|Title:||Comparison of methods for detection of four common nosocomial pathogens on hospital textiles|
|Authors:||Fijan, Sabina (Author)|
Šostar-Turk, Sonja (Author)
Rozman, Urška (Author)
|Files:|| Zdravstveno_varstvo_2014_Fijan,_Turk,_Rozman_Comparison_of_methods_for_detection_of_four_common_nosocomial_pathogens_on_hospital_textile.pdf (811,70 KB)|
|Work type:||Scientific work (r2)|
|Typology:||1.01 - Original Scientific Article|
|Organization:||FZV - Faculty of Health Sciences|
|Abstract:||Introduction: Although the most common vehicle for transmission of health-care acquired infections is the personto- person transmission route, the role of environment should not be ignored and hospital linen may contribute to the spreading of nosocomial infections. The contact plate method and swabbing are common methods for sampling microorganisms on textiles; however, results are available after two days as they are based on incubation followed by phenotypeidentification. An important alternative is using quick wash-off methods followed by PCR detection, which shortens the identification process from two days to a few hours.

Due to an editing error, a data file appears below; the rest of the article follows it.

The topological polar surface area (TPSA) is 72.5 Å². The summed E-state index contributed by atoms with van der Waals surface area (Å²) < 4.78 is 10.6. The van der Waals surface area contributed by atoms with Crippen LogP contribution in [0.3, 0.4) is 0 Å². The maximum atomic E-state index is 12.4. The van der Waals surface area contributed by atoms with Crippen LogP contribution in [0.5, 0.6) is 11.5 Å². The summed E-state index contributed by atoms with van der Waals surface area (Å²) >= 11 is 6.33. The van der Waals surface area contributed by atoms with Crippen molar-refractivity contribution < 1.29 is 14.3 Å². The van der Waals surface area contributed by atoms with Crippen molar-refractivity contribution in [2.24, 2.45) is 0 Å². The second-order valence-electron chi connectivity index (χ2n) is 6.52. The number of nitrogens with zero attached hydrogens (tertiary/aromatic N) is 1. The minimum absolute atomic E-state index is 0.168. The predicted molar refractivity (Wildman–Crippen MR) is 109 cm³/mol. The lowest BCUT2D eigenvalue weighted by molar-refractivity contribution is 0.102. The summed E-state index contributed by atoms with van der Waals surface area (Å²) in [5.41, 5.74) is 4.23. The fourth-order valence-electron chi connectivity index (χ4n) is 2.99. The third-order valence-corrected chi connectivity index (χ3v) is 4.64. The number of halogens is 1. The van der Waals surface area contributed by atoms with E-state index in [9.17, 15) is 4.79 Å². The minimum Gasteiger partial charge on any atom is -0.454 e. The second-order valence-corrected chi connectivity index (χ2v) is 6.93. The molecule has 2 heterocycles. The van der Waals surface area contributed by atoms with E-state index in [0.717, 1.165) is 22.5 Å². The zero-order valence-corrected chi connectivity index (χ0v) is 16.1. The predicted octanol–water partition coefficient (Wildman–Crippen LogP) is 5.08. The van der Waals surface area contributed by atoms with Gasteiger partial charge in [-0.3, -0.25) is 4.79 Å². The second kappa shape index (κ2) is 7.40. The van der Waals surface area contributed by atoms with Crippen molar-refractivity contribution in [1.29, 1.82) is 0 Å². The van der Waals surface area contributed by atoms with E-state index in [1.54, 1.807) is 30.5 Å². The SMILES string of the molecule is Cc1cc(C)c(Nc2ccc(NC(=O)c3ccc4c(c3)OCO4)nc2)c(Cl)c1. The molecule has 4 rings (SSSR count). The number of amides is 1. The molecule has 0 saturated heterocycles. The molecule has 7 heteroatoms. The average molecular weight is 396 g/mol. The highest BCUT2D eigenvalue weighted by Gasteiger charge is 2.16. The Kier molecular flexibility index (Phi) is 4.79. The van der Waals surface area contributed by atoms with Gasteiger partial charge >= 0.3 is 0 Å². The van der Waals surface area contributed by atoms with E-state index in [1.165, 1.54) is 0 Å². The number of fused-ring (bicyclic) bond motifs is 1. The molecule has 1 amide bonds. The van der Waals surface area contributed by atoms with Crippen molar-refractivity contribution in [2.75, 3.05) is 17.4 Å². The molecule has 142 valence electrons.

Methods: The following test microorganisms at different concentrations were inoculated onto textile swatches and dried overnight: Staphylococcus aureus, Klebsiella pneumoniae, Pseudomonas aeruginosa and Clostridium difficile. RODAC plate sampling as well as a non-destructive wash-off method for capturing microorganisms from the textilesusing a Morapex device were used. The elution suspension from the Morapex device was used for two methods. In the first method, classical incubation on selective media followed by phenotypic identification was used and in the second method DNA was extracted from the elution suspension followed by amplification and agarose gel electrophoresis to visualize amplified products.
Conclusions: All chosen bacteria were found using all methods. However, the most sensitive proved to be detection using PCR amplification as we detected the sample with initial concentration of 102 cfu/mL inoculated onto the textile surface before drying. The final detectablerecovered bacterial concentration on textiles was up to 10 cfu/mL.|
|Keywords:||health care associated infections, hospital textiles, Staphylococcus aureus, Klebsiella pneumoniae, Pseudomonas aeruginosa, Clostridium difficile, Morapex|
|Year of publishing:||2014|
|Number of pages:||str. 17-25|
|Numbering:||št. 1, Letn. 53|
|ISSN on article:||0351-0026|
This work is available under this license: Creative Commons Attribution Non-Commercial No Derivatives 4.0 International
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